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January 13, 2008

Junior Hockey in Canada: The Ontario Hockey League, 2007-08 season.

Filed under: Canada,Canada>OHL,Hockey — admin @ 7:25 am

Please note: I have made a more recent map-and-post of the OHL (April 2016), here:
Ontario Hockey League (OHL): location-map with: 2015-16 attendance data, OHL titles & CHL/Memorial Cup titles listed/+ illustrations for the 6 OHL teams with the best-percent-capacity figures in 2015-16 (Oshawa Generals, London Knights, Kitchener Rangers, Barrie Colts, Guelph Storm, Niagara IceDogs).
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ontario_hockey_post2.gif



I have family in Canada.  Several relations there have wondered why I haven’t focused on Canadian Hockey, here on this site.  This should keep them happy, for a while.

The Ontario Hockey League, or OHL, is one of 3 junior hockey leagues based in Canada.  The 3 leagues constitute the Canadian Hockey League.  The other two are the WHL (the Western Hockey League), and the QMJHL (the Qubec Major Junior Hockey League).  All three leagues are for players aged 15 to 20.  All three leagues have a few teams from the United States in them.  The OHL has 3 American clubs: 2 from Michigan (which is a hotbed for minor-league hockey), and 1 from Pennsylvania.  [The QMJHL has just one US team, from Maine; the WHL has 5 US teams, all from the Pacific Northwest.]   {Find out more about the CHL, here.}

When I decided to do a map of the OHL, I figured most teams would average around 2 or 3,000 per game.  Actually, the median is more like 3,500.   This is pretty respectable, when you consider that this is basically a developmental league for teenagers.  And there are some pretty solid draws in this league.  The London Knights are the attendance leaders, at 9,000, this season.  But they hadn’t translated their ability to draw crowds into any sort of success on ice, until two years ago, when they finally won an OHL Title.  Ottawa has an NHL franchise, yet still shows solid support for it’s junior club, the Ottawa 67′s: they are getting 7,700 per game this season.  The Kitchener Rangers are the other “big” club in this league: their average gate this season is 5,900.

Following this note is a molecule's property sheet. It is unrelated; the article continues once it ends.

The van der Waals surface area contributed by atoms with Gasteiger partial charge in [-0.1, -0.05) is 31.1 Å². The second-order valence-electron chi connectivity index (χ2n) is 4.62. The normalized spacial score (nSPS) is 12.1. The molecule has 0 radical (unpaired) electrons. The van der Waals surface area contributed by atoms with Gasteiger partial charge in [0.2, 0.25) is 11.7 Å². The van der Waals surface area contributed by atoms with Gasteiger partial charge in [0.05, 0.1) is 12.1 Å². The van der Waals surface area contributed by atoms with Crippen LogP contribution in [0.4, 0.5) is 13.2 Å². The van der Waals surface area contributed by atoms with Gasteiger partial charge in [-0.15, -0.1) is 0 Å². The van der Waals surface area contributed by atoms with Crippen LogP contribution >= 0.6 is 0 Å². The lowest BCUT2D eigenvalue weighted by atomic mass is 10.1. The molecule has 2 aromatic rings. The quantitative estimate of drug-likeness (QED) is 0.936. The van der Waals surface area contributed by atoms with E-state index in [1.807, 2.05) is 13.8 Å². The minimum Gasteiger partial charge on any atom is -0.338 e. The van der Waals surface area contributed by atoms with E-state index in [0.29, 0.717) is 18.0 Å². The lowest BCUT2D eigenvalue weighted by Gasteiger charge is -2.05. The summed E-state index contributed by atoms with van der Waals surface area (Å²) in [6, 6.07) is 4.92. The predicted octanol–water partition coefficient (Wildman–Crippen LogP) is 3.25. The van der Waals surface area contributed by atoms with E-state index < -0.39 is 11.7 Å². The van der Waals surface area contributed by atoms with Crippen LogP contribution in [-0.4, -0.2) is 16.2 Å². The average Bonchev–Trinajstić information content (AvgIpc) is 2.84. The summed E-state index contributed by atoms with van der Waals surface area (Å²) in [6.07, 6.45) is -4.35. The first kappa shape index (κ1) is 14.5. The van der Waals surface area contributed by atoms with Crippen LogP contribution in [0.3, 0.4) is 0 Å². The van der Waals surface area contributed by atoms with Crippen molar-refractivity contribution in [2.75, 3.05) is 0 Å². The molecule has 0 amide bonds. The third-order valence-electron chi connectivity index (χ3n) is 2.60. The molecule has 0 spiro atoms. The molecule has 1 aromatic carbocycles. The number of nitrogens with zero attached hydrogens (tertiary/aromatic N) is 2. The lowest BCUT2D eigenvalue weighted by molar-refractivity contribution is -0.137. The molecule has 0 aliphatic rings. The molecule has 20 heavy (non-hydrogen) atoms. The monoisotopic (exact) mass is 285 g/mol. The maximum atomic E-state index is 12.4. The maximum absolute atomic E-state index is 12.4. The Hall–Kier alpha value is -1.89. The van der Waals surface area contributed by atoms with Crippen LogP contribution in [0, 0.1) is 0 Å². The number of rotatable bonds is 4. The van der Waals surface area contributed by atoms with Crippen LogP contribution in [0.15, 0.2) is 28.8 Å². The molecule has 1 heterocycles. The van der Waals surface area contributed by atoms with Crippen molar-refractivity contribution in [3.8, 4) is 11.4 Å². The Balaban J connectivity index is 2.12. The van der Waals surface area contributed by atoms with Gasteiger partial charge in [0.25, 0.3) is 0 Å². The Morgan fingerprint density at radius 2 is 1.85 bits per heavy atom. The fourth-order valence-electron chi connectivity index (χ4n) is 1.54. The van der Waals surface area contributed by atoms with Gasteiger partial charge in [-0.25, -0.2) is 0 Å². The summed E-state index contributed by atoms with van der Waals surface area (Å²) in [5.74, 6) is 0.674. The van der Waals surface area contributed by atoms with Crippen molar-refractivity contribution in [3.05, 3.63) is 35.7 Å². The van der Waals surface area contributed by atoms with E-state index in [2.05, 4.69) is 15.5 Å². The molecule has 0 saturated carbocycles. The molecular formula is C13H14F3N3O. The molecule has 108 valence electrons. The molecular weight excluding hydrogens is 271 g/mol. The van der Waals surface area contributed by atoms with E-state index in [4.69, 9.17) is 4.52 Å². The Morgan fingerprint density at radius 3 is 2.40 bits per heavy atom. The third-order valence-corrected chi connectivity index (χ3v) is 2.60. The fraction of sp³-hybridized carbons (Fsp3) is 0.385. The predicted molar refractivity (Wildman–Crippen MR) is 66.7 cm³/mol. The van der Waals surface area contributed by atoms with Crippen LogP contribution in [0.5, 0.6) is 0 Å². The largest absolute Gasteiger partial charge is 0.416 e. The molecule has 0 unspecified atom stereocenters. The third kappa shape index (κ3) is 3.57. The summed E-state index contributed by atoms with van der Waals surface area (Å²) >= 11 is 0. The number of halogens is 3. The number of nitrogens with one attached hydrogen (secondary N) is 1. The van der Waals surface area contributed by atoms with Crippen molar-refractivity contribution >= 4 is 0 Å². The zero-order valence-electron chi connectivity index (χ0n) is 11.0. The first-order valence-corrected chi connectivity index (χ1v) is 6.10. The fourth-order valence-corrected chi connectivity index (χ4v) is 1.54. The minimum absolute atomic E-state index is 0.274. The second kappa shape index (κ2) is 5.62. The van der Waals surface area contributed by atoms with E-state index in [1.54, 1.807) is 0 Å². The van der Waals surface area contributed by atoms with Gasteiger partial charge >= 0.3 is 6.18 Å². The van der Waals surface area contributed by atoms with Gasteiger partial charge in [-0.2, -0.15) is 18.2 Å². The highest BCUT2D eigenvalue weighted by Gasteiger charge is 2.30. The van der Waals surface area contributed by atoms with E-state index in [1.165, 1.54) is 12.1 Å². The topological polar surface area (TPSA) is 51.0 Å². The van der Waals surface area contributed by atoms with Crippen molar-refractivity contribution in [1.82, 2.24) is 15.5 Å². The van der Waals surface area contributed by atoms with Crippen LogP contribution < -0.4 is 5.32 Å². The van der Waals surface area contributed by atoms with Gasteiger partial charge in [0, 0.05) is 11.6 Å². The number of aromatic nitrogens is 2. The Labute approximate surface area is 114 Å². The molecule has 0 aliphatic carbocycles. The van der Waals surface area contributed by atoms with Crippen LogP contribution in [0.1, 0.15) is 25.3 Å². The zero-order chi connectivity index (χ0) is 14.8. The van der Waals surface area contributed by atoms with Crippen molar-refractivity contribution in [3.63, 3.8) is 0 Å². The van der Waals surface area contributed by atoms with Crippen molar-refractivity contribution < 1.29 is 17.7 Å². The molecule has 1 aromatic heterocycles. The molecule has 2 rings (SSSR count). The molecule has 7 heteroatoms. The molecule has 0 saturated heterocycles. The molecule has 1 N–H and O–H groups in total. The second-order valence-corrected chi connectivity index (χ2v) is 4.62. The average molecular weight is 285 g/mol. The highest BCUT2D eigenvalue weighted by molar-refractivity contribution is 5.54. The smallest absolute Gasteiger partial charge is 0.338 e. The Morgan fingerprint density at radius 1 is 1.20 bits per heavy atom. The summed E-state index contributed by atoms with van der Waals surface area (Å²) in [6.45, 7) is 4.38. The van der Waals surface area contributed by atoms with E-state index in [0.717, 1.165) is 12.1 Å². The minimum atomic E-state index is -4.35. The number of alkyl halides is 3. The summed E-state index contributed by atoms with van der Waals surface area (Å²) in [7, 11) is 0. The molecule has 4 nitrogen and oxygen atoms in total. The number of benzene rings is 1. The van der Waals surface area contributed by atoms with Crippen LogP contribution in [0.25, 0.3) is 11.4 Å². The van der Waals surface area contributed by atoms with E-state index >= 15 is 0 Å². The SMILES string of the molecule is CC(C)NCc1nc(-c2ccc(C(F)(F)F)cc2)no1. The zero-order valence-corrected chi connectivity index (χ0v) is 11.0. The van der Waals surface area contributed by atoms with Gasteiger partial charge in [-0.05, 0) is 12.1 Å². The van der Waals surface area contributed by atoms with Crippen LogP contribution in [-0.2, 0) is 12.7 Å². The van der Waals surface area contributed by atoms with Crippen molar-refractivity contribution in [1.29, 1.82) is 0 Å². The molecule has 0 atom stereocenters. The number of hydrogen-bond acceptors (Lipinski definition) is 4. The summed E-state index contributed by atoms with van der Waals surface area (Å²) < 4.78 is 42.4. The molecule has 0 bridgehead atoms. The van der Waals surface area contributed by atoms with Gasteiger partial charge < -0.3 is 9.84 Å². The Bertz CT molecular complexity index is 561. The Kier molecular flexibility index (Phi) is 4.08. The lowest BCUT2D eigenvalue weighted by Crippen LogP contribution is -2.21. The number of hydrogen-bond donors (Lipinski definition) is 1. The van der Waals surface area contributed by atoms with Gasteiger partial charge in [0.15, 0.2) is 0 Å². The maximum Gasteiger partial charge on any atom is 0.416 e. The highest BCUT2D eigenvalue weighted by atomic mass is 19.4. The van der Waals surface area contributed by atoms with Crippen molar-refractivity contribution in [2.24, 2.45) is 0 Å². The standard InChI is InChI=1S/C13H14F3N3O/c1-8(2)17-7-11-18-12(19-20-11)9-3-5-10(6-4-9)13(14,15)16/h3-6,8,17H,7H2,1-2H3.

The most successful clubs on the ice, historically, are two clubs northeast of Toronto.  The Oshawa Generals got their name from their first sponsor, General Motors.  They have won 12 OHL Titles, but they haven’t won one since 1997.  The Peterborough Petes have won 9 OHL Titles, their last in 2006.  Oshawa is drawing decent crowds (4,700); the Petes less so (2,900).  But Peterborough is not a big city, with a population of around 75,000.  Speaking of small towns, check out Owen Sound.  Nestled at the foot of the Bruce Peninsula, on the shore of the beautiful Georgian Bay, this hamlet of 22,000 really supports it’s team…2,400 per game, or over 10% of the town’s occupants.  I guess they’re like the Green Bay Packers of junior hockey.  They used to be called the Platers, after an electro-plating company that owned them.  Why the heck did they change their name ?  The Owen Sound Platers is like the coolest name I’ve heard in ages.

Speaking of interesting names, try these on for size.  [All these are defunct teams, of course.]   The Guelph Biltmore Mad Hatters (after a local hat company);  the St. Catherines Teepees (in the days before political correctness);  the Hamilton Fincups (an amalgamation of the two family names of the owners);  the Port Colborne Recreationalists;  and my favorite, the Stratford Midgets, which sounds like a band of Shakespearian dwarves.

One more thing about names.  The Plymouth Whalers actually do have a connection to the old Hartford Whalers, of WHA, and NHL (circa 1980′s and 90′s) fame.  They are owned by the same group that owns the Carolina Hurricanes (whom the Hartford Whalers morphed into).  And again with the small-town theme: Plymouth is 25 miles west of Detroit, with a population of around 28,000.  The Plymouth Whalers are the reigning champions of the OHL. 

Special thanks to the Niagara Ice Dogs Fans Forum, and “Strohs,” a puck-head accountant with a good deal of time on his hands.  He did the numbers-crunching; I stumbled onto it.

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